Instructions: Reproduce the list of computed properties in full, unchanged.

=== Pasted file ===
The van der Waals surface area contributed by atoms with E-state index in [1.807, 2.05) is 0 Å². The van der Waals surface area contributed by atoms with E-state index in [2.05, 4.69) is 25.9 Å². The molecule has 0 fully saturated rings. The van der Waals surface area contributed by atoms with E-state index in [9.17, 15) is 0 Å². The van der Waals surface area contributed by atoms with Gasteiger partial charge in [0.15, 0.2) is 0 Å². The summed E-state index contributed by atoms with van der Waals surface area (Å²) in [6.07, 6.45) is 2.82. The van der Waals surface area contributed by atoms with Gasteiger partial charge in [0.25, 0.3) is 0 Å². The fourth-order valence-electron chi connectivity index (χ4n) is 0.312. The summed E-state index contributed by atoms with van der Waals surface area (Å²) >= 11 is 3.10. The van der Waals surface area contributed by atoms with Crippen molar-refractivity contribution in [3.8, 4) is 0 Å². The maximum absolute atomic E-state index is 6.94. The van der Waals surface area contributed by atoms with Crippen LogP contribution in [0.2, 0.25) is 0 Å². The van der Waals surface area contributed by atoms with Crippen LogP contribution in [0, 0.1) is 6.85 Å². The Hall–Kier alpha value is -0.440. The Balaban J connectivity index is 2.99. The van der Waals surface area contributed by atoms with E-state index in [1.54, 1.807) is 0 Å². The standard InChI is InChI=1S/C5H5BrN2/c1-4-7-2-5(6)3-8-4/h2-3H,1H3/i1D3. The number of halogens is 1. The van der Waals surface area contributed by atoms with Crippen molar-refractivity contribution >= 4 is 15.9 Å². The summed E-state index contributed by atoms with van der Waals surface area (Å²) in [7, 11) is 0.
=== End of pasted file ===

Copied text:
The van der Waals surface area contributed by atoms with E-state index in [1.807, 2.05) is 0 Å². The van der Waals surface area contributed by atoms with E-state index in [2.05, 4.69) is 25.9 Å². The molecule has 0 fully saturated rings. The van der Waals surface area contributed by atoms with E-state index in [9.17, 15) is 0 Å². The van der Waals surface area contributed by atoms with Gasteiger partial charge in [0.15, 0.2) is 0 Å². The summed E-state index contributed by atoms with van der Waals surface area (Å²) in [6.07, 6.45) is 2.82. The van der Waals surface area contributed by atoms with Gasteiger partial charge in [0.25, 0.3) is 0 Å². The fourth-order valence-electron chi connectivity index (χ4n) is 0.312. The summed E-state index contributed by atoms with van der Waals surface area (Å²) >= 11 is 3.10. The van der Waals surface area contributed by atoms with Crippen molar-refractivity contribution in [3.8, 4) is 0 Å². The maximum absolute atomic E-state index is 6.94. The van der Waals surface area contributed by atoms with Crippen LogP contribution in [0.2, 0.25) is 0 Å². The van der Waals surface area contributed by atoms with Crippen LogP contribution in [0, 0.1) is 6.85 Å². The Hall–Kier alpha value is -0.440. The Balaban J connectivity index is 2.99. The van der Waals surface area contributed by atoms with E-state index in [1.54, 1.807) is 0 Å². The standard InChI is InChI=1S/C5H5BrN2/c1-4-7-2-5(6)3-8-4/h2-3H,1H3/i1D3. The number of halogens is 1. The van der Waals surface area contributed by atoms with Crippen molar-refractivity contribution >= 4 is 15.9 Å². The summed E-state index contributed by atoms with van der Waals surface area (Å²) in [7, 11) is 0.